Potassium citrate oral
- Drugs List
- Therapeutic Indications
- Precautions and Warnings
- Pregnancy and Lactation
- Side Effects
Oral formulations of potassium citrate.
Cystitis - adjunctive therapy
For the symptomatic relief of dysuria associated with mild urinary tract infections, especially cystitis.
10ml (well diluted with water) three times a day.
One sachet three times a day for two days. All six sachets must be taken to complete course.
Children aged 6 to 18 years: 10ml (well diluted with water) three times a day.
Children aged 1 to 5 years: 5ml (well diluted with water) three times a day.
Children under 1 year: Contraindicated.
Children aged 6 to 18 years: One sachet three times a day for two days. All six sachets must be taken to complete course.
Children under 6 years: Contraindicated.
Children under 1 year
Hereditary fructose intolerance
Severe renal impairment
Precautions and Warnings
Glucose-galactose malabsorption syndrome
Mild renal impairment
Some formulations contain aspartame - caution in phenylketonuria
Not all available brands are licensed for all age groups
Some formulations contain sucrose
Advise patient to consult a doctor if symptoms persist despite treatment
Pregnancy and Lactation
Use potassium citrate with caution during pregnancy.
The manufacturer advises pregnant women should seek medical advice on the treatment of cystitis rather than self-treatment with potassium citrate. If drug treatment is needed in pregnancy, potassium citrate can be used if no safer alternative.
At the time of writing there is limited published information regarding the use of potassium citrate in pregnancy but it has been in use for many years without apparent ill consequence.
High potassium levels may occur in patients who have a condition predisposing them to high potassium levels. Monitor potassium levels as high potassium levels are detrimental to maternal and embryo-foetal cardiac function.
The use of all medication in pregnancy should be avoided whenever possible; particularly in the first trimester. Non-drug treatments should also be considered. When essential, a medication with the best safety record over time should be chosen, employing the lowest effective dose for the shortest possible time. Polypharmacy should be avoided. Teratogens taken in the pre-embryonic period, often quoted as lasting until 14 to 17 days post-conception, are believed to have an all-or-nothing effect. Where drugs have a short half-life, and when the date of conception is certain, this may allow women to be reassured where drug exposure has occurred within this time frame. Further advice may be available from the UK National Teratology Information Service (NTIS) and through ToxBase, available via password on the internet ( www.toxbase.org ) or if this is unavailable at the backup site ( www.toxbasebackup.org ).
Potassium citrate is considered safe for use in breast feeding.
At the time of writing there is limited published information regarding the use of potassium citrate in breastfeeding.
Potassium is present in human breast milk and passes freely into and out of milk. In women with normal plasma potassium levels, no adverse effects are anticipated in the breast fed infant.
Neonates, infants born prematurely, those with low birth weight, those with an unstable gastrointestinal function or who have serious illnesses may require special consideration. For any infant, if a drug is prescribed to the nursing mother, it should be at the lowest practical dose and for the shortest time. When drug administration is unavoidable and breastfeeding is to continue, minimisation of exposure of the infant to the drug may sometimes be achieved by timing the maternal doses to just after a feeding episode. Infants exposed to drugs via breast milk should be monitored for unusual signs or symptoms. Interactions between the drug received by the infant from the mother's milk and medication prescribed for the infant should also be considered, for example, when the drug given to the infant may prevent metabolism of the drug received via breast milk.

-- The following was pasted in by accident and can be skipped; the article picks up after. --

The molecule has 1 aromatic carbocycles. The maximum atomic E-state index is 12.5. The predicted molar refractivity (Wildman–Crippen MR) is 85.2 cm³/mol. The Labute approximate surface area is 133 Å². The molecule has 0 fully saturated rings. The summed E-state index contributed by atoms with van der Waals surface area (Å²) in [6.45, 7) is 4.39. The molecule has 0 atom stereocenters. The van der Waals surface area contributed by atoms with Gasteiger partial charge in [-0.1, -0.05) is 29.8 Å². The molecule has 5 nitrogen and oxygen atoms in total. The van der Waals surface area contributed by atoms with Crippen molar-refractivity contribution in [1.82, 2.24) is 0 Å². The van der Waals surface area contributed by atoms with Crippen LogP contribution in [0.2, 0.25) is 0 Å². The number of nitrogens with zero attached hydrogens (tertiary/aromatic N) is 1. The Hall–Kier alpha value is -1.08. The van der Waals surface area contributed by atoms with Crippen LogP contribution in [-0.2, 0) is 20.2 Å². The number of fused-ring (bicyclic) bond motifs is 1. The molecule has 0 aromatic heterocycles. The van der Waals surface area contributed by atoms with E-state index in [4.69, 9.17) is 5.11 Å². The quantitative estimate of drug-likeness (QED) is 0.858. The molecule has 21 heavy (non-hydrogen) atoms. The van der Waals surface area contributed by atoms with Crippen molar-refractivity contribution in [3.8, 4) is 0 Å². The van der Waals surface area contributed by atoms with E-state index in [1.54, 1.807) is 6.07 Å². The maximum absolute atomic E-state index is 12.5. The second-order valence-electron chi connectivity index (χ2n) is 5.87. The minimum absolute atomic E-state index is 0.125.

Specialist advice is available from the UK Drugs in Lactation Advisory Service at https://www.midlandsmedicines.nhs.uk/content.asp?section=6&subsection=17&pageIdx=1
Advise patient potassium citrate mixture should be well diluted with water before taking.
Advise patient potassium citrate sachets should be dissolved in 200mls of cold water before taking.
Advise patient to consult a doctor if symptoms persist despite treatment.
It is strongly recommended that the UK National Poisons Information Service be consulted on cases of suspected or actual overdose where there is doubt over the degree of risk or about appropriate management.
The following number will direct the caller to the relevant local centre (0844) 892 0111
Information may be obtained if you have access to ToxBase the primary clinical toxicology database of the National Poisons Information Service. This is available via password on the internet ( www.toxbase.org ) or if this is unavailable at the backup site ( www.toxbasebackup.org ).
Last Full Review Date: December 2018
Drugs in Pregnancy and Lactation: A Reference Guide to Fetal and Neonatal Risk, 10th edition (2015) ed. Briggs, G., Freeman, R. Wolters Kluwer Health, Philadelphia.
Summary of Product Characteristics: Potassium Citrate Mixture. Thornton and Ross. Revised July 2015.
Summary of Product Characteristics: Cystopurin. Bayer Plc. Revised August 2018.
NICE Evidence Services Available at: www.nice.org.uk Last accessed: 07 December 2018
Specialist Pharmacy Service (SPS)
Available at: https://www.sps.nhs.uk/
Potassium citrate Last revised: 17 April 2016
Last accessed: 06 December 2018
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Medscape UK | Univadis prescription drug monographs & interactions are based on FDB Multilex Content
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